Asheville Adventist Forum: Richard Rice
Please note that this meeting of the Asheville Adventist Forum will be held via Zoom. If you wish to be part of this meeting, please send an email saying so to Connie at ConnieHayward@gmail.com by the night of Wednesday, December 9, 2020. She will send you the password and link that you will need to log into the meeting. Please log in a few minutes before starting time. If you have friends who would be interested in this topic and whom you wish to introduce to the Forum chapter, please send their names and email addresses to Connie. It is likely that we will have some people attending from far and wide, which makes Zoom meetings so interesting.
Date & Time:
Sabbath, December 12, 2020 at 3:00 p.m. Eastern
“Does God Have a Future?”
During our time together, Richard Rice will review the central concerns of open theism, describe its major differences with the more traditional view of God, note some of the controversies it has generated, and invite our Forum members to share their questions and reactions to this perspective on God.
Dr. Richard Rice shared the following information about himself:
I retired in July of this year as professor of religion at Loma Linda University. My academic background includes degrees from La Sierra College, Andrews University (MDiv), and the University of Chicago Divinity School (MA, PhD). I began teaching at the La Sierra campus of LLU in 1974 and joined the School of Religion faculty at Loma Linda in 1998.
The books I’ve written fall into three general areas. Those directly related to my interest in theology and philosophy of religion include Reign of God: An Introduction to Christian Theology from a Seventh-day Adventist Perspective, a basic overview of Adventist doctrines which is used on numerous campuses, both in the USA and overseas; Reason and the Contours of Faith, which deals with some of the central concerns of philosophy of religion; and Believing, Behaving, Belonging: Finding New Love for the Church, a popular defense of the importance of Christian community in light of the pervasive individualism of Western culture. Those related to the challenges that suffering poses, particularly for healthcare professionals, include When Bad Things Happen to God’s People; Ministryhealing: Toward a Theology of Wholeness and Witness, and Suffering and the Search for Meaning: Contemporary Responses to the Problem of Pain. I am also one of several conservative Christian scholars for espousing what is variously identified as “open theism” and “the openness of God”—a view of God that has attracted a good deal of attention, some of it rather heated, from conservative theologians as well as philosophers of religion. My first book appeared in 1980 under the title The Openness of God. And my latest treatment of this topic was published by Intervarsity Academic in April of 2020. It’s entitled The Future of Open Theism: From Antecedents to Opportunities.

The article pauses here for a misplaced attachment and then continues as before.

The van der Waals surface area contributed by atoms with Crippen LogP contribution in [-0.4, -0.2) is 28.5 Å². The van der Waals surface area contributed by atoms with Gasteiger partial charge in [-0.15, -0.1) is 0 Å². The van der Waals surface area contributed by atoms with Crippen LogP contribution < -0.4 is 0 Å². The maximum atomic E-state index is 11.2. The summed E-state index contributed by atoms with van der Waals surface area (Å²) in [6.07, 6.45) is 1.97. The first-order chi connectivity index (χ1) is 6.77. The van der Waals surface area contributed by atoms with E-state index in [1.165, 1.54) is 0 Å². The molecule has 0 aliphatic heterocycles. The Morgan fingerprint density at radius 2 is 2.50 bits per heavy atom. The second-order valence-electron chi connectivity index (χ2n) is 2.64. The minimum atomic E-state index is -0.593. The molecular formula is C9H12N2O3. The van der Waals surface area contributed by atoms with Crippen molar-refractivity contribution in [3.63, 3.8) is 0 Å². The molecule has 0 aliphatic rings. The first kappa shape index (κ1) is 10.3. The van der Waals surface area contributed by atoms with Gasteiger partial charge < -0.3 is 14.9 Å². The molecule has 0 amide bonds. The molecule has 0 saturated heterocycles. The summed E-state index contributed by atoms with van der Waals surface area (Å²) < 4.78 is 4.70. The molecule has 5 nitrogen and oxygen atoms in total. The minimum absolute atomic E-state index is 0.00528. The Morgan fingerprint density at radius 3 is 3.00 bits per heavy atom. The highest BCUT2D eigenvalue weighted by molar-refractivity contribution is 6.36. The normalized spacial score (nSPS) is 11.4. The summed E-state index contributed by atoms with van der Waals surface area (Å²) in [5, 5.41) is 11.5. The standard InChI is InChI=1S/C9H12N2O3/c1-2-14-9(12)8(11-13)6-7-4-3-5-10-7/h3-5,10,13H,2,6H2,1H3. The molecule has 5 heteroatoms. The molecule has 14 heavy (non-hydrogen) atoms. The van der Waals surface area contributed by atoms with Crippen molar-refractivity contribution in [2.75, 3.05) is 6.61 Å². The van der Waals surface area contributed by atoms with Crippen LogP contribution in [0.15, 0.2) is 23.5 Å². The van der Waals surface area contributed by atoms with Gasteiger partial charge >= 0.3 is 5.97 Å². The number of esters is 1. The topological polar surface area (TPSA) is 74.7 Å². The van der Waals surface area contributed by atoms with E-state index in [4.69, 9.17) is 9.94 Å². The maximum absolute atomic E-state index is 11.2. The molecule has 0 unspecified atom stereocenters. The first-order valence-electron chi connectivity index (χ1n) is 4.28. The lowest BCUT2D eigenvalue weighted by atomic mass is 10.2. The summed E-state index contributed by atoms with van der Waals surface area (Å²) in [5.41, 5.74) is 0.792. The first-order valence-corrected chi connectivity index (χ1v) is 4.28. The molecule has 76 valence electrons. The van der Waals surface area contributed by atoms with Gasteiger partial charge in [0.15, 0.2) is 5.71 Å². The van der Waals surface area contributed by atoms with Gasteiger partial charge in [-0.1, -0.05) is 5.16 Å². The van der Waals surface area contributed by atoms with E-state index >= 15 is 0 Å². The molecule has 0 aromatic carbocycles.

My wife also retired from Loma Linda University this past July. Gail, RN, MA, EdD, was for many years director of faculty development at LLU. Our daughter Alison and her husband Olivier are members of the faculty at the University of Notre Dame in the department of Romance Languages and Literature. They have two daughters. Our son Jonathan is a Physician Assistant who works with a spine surgeon in Thousand Oaks, CA. He and his wife Rebekah have two sons and a daughter.
For further information contact Connie Hayward, 828-693-1105 (h), 828-388-1575 (c), firstname.lastname@example.org.
Ron Lawson may be contacted at SondleyWriter@gmail.com.